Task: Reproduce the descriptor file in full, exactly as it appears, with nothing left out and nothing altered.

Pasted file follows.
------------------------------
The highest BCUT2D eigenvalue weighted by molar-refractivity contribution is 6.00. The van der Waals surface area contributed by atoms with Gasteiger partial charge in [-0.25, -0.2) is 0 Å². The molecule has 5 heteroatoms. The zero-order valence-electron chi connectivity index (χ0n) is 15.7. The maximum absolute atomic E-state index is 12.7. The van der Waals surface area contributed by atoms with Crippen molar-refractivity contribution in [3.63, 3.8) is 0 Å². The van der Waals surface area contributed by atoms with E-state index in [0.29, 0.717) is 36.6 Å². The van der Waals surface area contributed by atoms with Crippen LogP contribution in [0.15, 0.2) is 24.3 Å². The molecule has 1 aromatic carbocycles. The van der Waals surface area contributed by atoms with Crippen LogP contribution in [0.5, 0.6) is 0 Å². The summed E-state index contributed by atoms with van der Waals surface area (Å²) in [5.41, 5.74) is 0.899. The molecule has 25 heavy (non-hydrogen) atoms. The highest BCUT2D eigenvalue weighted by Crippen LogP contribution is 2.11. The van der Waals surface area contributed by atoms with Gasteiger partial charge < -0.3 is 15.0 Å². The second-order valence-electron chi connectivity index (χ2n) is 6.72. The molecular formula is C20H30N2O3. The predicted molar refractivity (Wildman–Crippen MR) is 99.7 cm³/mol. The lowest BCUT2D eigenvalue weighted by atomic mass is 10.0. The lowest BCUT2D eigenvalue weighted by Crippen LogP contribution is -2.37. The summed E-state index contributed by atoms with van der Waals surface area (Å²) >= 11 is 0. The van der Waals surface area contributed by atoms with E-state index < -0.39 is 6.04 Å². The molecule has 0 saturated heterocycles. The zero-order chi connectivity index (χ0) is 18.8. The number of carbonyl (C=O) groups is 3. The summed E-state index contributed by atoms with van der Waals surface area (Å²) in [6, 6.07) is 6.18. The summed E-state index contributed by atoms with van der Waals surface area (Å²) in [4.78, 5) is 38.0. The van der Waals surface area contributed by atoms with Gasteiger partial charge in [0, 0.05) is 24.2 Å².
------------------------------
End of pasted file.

The highest BCUT2D eigenvalue weighted by molar-refractivity contribution is 6.00. The van der Waals surface area contributed by atoms with Gasteiger partial charge in [-0.25, -0.2) is 0 Å². The molecule has 5 heteroatoms. The zero-order valence-electron chi connectivity index (χ0n) is 15.7. The maximum absolute atomic E-state index is 12.7. The van der Waals surface area contributed by atoms with Crippen molar-refractivity contribution in [3.63, 3.8) is 0 Å². The van der Waals surface area contributed by atoms with E-state index in [0.29, 0.717) is 36.6 Å². The van der Waals surface area contributed by atoms with Crippen LogP contribution in [0.15, 0.2) is 24.3 Å². The molecule has 1 aromatic carbocycles. The van der Waals surface area contributed by atoms with Crippen LogP contribution in [0.5, 0.6) is 0 Å². The summed E-state index contributed by atoms with van der Waals surface area (Å²) in [5.41, 5.74) is 0.899. The molecule has 25 heavy (non-hydrogen) atoms. The highest BCUT2D eigenvalue weighted by Crippen LogP contribution is 2.11. The van der Waals surface area contributed by atoms with Gasteiger partial charge < -0.3 is 15.0 Å². The second-order valence-electron chi connectivity index (χ2n) is 6.72. The molecular formula is C20H30N2O3. The predicted molar refractivity (Wildman–Crippen MR) is 99.7 cm³/mol. The lowest BCUT2D eigenvalue weighted by atomic mass is 10.0. The lowest BCUT2D eigenvalue weighted by Crippen LogP contribution is -2.37. The summed E-state index contributed by atoms with van der Waals surface area (Å²) >= 11 is 0. The van der Waals surface area contributed by atoms with E-state index < -0.39 is 6.04 Å². The molecule has 0 saturated heterocycles. The zero-order chi connectivity index (χ0) is 18.8. The number of carbonyl (C=O) groups is 3. The summed E-state index contributed by atoms with van der Waals surface area (Å²) in [6, 6.07) is 6.18. The summed E-state index contributed by atoms with van der Waals surface area (Å²) in [4.78, 5) is 38.0. The van der Waals surface area contributed by atoms with Gasteiger partial charge in [0, 0.05) is 24.2 Å².